At Formello, near Rome, there was in early times a bishop who acquitted himself most conscientiously of all the duties appertaining to his office and was most reverent in his manner of saying Mass. Notwithstanding this, he was accused by some evil-minded persons to Pope Agapetus of having given scandal to his flock by using one of the sacred vessels at table. The Pope, believing the accusation, caused the bishop to be brought to Rome and put into prison. On the morning of the third day after his unjust incarceration, a Sunday, an Angel appeared to the Pope in a dream and said to him, “On this Sunday neither shalt thou nor any other prelate say Mass, but only the bishop whom thou hast placed in confinement.” The Pontiff awoke and, thinking over this dream, said to himself: “Shall I allow a prelate to say Mass who lies under so grave an accusation of sacrilege?” Before answering his own question, he fell asleep again and again heard the same voice saying: “I told thee, no one but the imprisoned bishop is to say Mass.” While the Pope still hesitated whether he should comply with this injunction, the voice spoke for the third time: “Beware that thou not permit any other than the bishop who is in prison to celebrate in thy presence today.” There upon, the Pope in some alarm sent for the bishop and inquired of him what was his manner of life and bade him give an account of his actions. The prelate answered with only these words, “I am a sinner.” Then the Pope asked, “Is it true that you ate and drank out of the vessels consecrated to the service of the altar?” The bishop replied as before: “I am a sinner.” As no other answer could be elicited from him, the Pontiff proceeded: “You will celebrate Mass in our presence today.” And when the bishop in his humility begged to be excused, he only repeated the command: “You will officiate at a Solemn High Mass today before ourselves and all the cardinals.” Upon receiving this express order the good bishop expostulated no longer, but prepared to obey. Attended by many acolytes, he went to the altar and commenced the Mass. When he got to the prayer which is said at the time of making the first Sign of the Cross over the host and chalice, “Come, O Sanctifier, Almighty, Eternal God, and bless this sacrifice prepared to Thy holy name,” he repeated it four times, and then stopped. The people grew impatient; at length the Pope said, “Why do you delay and repeat this prayer so often?” The bishop answered, “Pardon me, Holy Father; I repeated the prayer because I have not yet seen the Holy Ghost descend upon the altar. May I request your Holiness to bid the deacon leave my side? I cannot venture to do so myself.” The Pope then told the deacon to move to a little distance; no sooner had he done so than both the Pope and the bishop beheld the Holy Ghost come down from Heaven, while the celebrant with the deacon and acolytes was enveloped in a luminous cloud. This miracle convinced Pope Agapetus of the innocence and sanctity of the bishop, and he much regretted having put him into prison. He resolved for the future not to act so precipitously and to investigate a charge carefully before giving credence to it.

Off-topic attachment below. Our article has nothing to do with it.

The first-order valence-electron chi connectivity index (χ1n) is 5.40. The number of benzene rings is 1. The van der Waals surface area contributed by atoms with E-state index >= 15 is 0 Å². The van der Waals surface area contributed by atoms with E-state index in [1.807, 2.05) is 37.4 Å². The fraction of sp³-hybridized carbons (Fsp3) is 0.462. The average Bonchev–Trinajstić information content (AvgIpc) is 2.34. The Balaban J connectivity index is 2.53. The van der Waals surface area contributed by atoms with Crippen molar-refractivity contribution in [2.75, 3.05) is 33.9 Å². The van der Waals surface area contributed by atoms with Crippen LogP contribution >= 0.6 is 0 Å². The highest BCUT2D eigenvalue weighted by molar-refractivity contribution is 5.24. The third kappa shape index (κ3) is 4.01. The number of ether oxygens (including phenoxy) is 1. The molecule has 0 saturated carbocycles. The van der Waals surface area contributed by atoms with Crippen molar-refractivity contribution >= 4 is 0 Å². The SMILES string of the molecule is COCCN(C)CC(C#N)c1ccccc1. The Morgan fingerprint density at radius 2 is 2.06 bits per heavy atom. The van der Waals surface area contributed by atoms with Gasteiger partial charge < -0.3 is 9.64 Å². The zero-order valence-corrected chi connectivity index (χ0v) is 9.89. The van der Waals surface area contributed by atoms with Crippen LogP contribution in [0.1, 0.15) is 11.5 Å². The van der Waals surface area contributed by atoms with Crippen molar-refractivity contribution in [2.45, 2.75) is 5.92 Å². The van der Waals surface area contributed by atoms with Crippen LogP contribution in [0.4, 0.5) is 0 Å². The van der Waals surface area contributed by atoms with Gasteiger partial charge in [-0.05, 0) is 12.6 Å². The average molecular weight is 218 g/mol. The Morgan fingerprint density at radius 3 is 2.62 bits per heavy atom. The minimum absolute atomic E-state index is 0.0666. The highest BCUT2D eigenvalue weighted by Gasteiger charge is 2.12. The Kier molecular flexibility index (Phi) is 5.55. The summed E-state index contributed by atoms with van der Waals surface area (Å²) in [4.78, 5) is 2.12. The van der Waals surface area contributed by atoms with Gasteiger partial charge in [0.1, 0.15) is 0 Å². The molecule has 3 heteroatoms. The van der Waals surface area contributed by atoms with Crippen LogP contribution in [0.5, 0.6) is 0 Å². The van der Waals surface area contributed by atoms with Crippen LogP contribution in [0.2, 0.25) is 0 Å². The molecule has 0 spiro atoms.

How ineffable is the goodness of the Holy Ghost, who interests Himself in our salvation and not only prays for us, but intercedes for us with unspeakable groanings, as St. Paul says: “The spirit helpeth our infirmity: for we know not what we should pray for as we ought, but the Spirit Himself asketh for us, with unspeakable groanings. And He that searcheth the hearts knoweth what the Spirit desireth, because He asketh for the Saints according to God.” (Rom. 8:26-27).

What a True Friend we have in the Holy Ghost! Let us love and trust in Him who is indeed our true and faithful friend. And since it is pre-eminently at Holy Mass that He pleads for you, you would do well to hear Holy Mass sometimes for His special honor, to please Him and give Him delight.